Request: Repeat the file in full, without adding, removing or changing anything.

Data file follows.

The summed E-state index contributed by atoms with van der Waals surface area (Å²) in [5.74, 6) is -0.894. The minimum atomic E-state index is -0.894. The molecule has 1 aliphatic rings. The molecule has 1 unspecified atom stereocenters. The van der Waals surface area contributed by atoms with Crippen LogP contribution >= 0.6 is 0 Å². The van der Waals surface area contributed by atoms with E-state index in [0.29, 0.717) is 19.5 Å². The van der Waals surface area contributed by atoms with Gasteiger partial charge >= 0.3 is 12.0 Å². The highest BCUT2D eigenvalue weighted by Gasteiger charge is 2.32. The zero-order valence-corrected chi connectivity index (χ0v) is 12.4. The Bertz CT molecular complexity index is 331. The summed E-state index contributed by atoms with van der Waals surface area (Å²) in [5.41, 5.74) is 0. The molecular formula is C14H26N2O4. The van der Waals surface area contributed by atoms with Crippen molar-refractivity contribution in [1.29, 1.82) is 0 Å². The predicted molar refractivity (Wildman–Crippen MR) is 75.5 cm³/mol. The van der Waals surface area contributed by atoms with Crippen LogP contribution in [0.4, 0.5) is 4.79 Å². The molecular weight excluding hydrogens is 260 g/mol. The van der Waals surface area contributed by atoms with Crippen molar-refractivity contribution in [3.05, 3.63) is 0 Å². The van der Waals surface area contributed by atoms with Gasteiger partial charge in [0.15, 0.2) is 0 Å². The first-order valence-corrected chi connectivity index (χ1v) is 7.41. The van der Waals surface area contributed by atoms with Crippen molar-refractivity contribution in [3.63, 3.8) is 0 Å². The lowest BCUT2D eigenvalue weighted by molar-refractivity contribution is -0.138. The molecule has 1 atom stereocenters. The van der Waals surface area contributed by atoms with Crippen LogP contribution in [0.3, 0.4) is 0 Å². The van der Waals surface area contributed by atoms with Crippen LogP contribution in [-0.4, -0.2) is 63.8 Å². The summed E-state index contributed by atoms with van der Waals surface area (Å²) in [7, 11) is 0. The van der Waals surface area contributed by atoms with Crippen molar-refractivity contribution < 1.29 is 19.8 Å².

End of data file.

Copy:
The summed E-state index contributed by atoms with van der Waals surface area (Å²) in [5.74, 6) is -0.894. The minimum atomic E-state index is -0.894. The molecule has 1 aliphatic rings. The molecule has 1 unspecified atom stereocenters. The van der Waals surface area contributed by atoms with Crippen LogP contribution >= 0.6 is 0 Å². The van der Waals surface area contributed by atoms with E-state index in [0.29, 0.717) is 19.5 Å². The van der Waals surface area contributed by atoms with Gasteiger partial charge >= 0.3 is 12.0 Å². The highest BCUT2D eigenvalue weighted by Gasteiger charge is 2.32. The zero-order valence-corrected chi connectivity index (χ0v) is 12.4. The Bertz CT molecular complexity index is 331. The summed E-state index contributed by atoms with van der Waals surface area (Å²) in [5.41, 5.74) is 0. The molecular formula is C14H26N2O4. The van der Waals surface area contributed by atoms with Crippen molar-refractivity contribution in [1.29, 1.82) is 0 Å². The predicted molar refractivity (Wildman–Crippen MR) is 75.5 cm³/mol. The van der Waals surface area contributed by atoms with Crippen LogP contribution in [0.4, 0.5) is 4.79 Å². The molecular weight excluding hydrogens is 260 g/mol. The van der Waals surface area contributed by atoms with Crippen molar-refractivity contribution in [3.05, 3.63) is 0 Å². The van der Waals surface area contributed by atoms with Gasteiger partial charge in [0.15, 0.2) is 0 Å². The first-order valence-corrected chi connectivity index (χ1v) is 7.41. The van der Waals surface area contributed by atoms with Crippen molar-refractivity contribution in [3.63, 3.8) is 0 Å². The lowest BCUT2D eigenvalue weighted by molar-refractivity contribution is -0.138. The molecule has 1 atom stereocenters. The van der Waals surface area contributed by atoms with Crippen LogP contribution in [0.3, 0.4) is 0 Å². The van der Waals surface area contributed by atoms with Crippen LogP contribution in [-0.4, -0.2) is 63.8 Å². The summed E-state index contributed by atoms with van der Waals surface area (Å²) in [7, 11) is 0. The van der Waals surface area contributed by atoms with Crippen molar-refractivity contribution < 1.29 is 19.8 Å².